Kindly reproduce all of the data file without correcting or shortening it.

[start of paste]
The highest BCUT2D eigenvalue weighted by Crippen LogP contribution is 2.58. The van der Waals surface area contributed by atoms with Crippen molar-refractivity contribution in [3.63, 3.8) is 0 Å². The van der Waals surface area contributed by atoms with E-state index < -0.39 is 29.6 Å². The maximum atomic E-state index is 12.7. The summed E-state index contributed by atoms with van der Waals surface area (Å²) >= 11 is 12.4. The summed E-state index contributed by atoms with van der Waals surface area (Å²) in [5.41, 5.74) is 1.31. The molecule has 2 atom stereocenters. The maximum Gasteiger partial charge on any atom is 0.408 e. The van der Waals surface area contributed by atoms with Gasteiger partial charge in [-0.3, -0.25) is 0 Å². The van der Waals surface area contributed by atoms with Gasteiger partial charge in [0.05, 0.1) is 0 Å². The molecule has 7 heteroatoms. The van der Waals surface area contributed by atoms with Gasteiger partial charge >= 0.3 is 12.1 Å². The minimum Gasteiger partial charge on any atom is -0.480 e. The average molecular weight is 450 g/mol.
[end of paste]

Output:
The highest BCUT2D eigenvalue weighted by Crippen LogP contribution is 2.58. The van der Waals surface area contributed by atoms with Crippen molar-refractivity contribution in [3.63, 3.8) is 0 Å². The van der Waals surface area contributed by atoms with E-state index < -0.39 is 29.6 Å². The maximum atomic E-state index is 12.7. The summed E-state index contributed by atoms with van der Waals surface area (Å²) >= 11 is 12.4. The summed E-state index contributed by atoms with van der Waals surface area (Å²) in [5.41, 5.74) is 1.31. The molecule has 2 atom stereocenters. The maximum Gasteiger partial charge on any atom is 0.408 e. The van der Waals surface area contributed by atoms with Gasteiger partial charge in [-0.3, -0.25) is 0 Å². The van der Waals surface area contributed by atoms with Gasteiger partial charge in [0.05, 0.1) is 0 Å². The molecule has 7 heteroatoms. The van der Waals surface area contributed by atoms with Gasteiger partial charge >= 0.3 is 12.1 Å². The minimum Gasteiger partial charge on any atom is -0.480 e. The average molecular weight is 450 g/mol.